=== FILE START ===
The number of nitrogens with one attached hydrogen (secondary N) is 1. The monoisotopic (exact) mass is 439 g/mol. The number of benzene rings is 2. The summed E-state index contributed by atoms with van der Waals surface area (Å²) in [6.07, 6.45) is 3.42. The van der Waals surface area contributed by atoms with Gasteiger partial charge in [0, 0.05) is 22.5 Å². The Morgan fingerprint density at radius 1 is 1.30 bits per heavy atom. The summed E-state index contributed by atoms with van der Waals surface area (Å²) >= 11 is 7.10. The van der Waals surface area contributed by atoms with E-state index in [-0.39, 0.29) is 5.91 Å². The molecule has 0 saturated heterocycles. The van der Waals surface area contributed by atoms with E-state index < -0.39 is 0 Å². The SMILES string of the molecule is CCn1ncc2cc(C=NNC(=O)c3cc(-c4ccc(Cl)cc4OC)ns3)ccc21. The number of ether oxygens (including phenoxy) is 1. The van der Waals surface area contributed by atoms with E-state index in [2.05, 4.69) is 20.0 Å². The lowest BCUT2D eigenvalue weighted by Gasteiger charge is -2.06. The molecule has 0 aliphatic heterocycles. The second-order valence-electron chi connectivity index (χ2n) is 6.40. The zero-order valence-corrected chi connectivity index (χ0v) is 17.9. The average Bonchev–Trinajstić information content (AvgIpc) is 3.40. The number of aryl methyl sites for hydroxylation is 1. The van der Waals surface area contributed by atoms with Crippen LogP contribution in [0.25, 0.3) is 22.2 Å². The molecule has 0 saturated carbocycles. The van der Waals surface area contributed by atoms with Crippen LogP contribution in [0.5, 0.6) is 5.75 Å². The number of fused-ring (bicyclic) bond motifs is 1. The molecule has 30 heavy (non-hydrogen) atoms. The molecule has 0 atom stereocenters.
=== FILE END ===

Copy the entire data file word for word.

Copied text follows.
The number of nitrogens with one attached hydrogen (secondary N) is 1. The monoisotopic (exact) mass is 439 g/mol. The number of benzene rings is 2. The summed E-state index contributed by atoms with van der Waals surface area (Å²) in [6.07, 6.45) is 3.42. The van der Waals surface area contributed by atoms with Gasteiger partial charge in [0, 0.05) is 22.5 Å². The Morgan fingerprint density at radius 1 is 1.30 bits per heavy atom. The summed E-state index contributed by atoms with van der Waals surface area (Å²) >= 11 is 7.10. The van der Waals surface area contributed by atoms with E-state index in [-0.39, 0.29) is 5.91 Å². The molecule has 0 saturated heterocycles. The van der Waals surface area contributed by atoms with E-state index < -0.39 is 0 Å². The SMILES string of the molecule is CCn1ncc2cc(C=NNC(=O)c3cc(-c4ccc(Cl)cc4OC)ns3)ccc21. The number of ether oxygens (including phenoxy) is 1. The van der Waals surface area contributed by atoms with E-state index in [2.05, 4.69) is 20.0 Å². The lowest BCUT2D eigenvalue weighted by Gasteiger charge is -2.06. The molecule has 0 aliphatic heterocycles. The second-order valence-electron chi connectivity index (χ2n) is 6.40. The zero-order valence-corrected chi connectivity index (χ0v) is 17.9. The average Bonchev–Trinajstić information content (AvgIpc) is 3.40. The number of aryl methyl sites for hydroxylation is 1. The van der Waals surface area contributed by atoms with Crippen LogP contribution in [0.25, 0.3) is 22.2 Å². The molecule has 0 saturated carbocycles. The van der Waals surface area contributed by atoms with Crippen LogP contribution in [0.5, 0.6) is 5.75 Å². The number of fused-ring (bicyclic) bond motifs is 1. The molecule has 30 heavy (non-hydrogen) atoms. The molecule has 0 atom stereocenters.